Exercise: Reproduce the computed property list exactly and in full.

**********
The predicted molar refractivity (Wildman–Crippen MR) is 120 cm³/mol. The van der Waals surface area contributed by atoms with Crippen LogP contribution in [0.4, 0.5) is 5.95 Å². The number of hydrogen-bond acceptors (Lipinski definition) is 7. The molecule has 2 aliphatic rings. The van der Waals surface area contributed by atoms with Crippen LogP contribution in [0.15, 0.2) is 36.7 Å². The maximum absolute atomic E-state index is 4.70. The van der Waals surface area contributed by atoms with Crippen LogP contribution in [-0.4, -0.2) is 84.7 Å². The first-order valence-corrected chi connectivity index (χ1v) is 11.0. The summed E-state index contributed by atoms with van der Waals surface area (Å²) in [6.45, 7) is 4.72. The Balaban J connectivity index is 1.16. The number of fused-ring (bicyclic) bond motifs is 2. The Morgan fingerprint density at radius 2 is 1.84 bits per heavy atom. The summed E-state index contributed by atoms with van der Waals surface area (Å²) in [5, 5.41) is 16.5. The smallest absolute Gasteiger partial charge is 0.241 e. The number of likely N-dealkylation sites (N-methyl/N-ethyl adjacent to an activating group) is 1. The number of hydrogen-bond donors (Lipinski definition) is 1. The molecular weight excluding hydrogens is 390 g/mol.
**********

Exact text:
The predicted molar refractivity (Wildman–Crippen MR) is 120 cm³/mol. The van der Waals surface area contributed by atoms with Crippen LogP contribution in [0.4, 0.5) is 5.95 Å². The number of hydrogen-bond acceptors (Lipinski definition) is 7. The molecule has 2 aliphatic rings. The van der Waals surface area contributed by atoms with Crippen LogP contribution in [0.15, 0.2) is 36.7 Å². The maximum absolute atomic E-state index is 4.70. The van der Waals surface area contributed by atoms with Crippen LogP contribution in [-0.4, -0.2) is 84.7 Å². The first-order valence-corrected chi connectivity index (χ1v) is 11.0. The summed E-state index contributed by atoms with van der Waals surface area (Å²) in [6.45, 7) is 4.72. The Balaban J connectivity index is 1.16. The number of fused-ring (bicyclic) bond motifs is 2. The Morgan fingerprint density at radius 2 is 1.84 bits per heavy atom. The summed E-state index contributed by atoms with van der Waals surface area (Å²) in [5, 5.41) is 16.5. The smallest absolute Gasteiger partial charge is 0.241 e. The number of likely N-dealkylation sites (N-methyl/N-ethyl adjacent to an activating group) is 1. The number of hydrogen-bond donors (Lipinski definition) is 1. The molecular weight excluding hydrogens is 390 g/mol.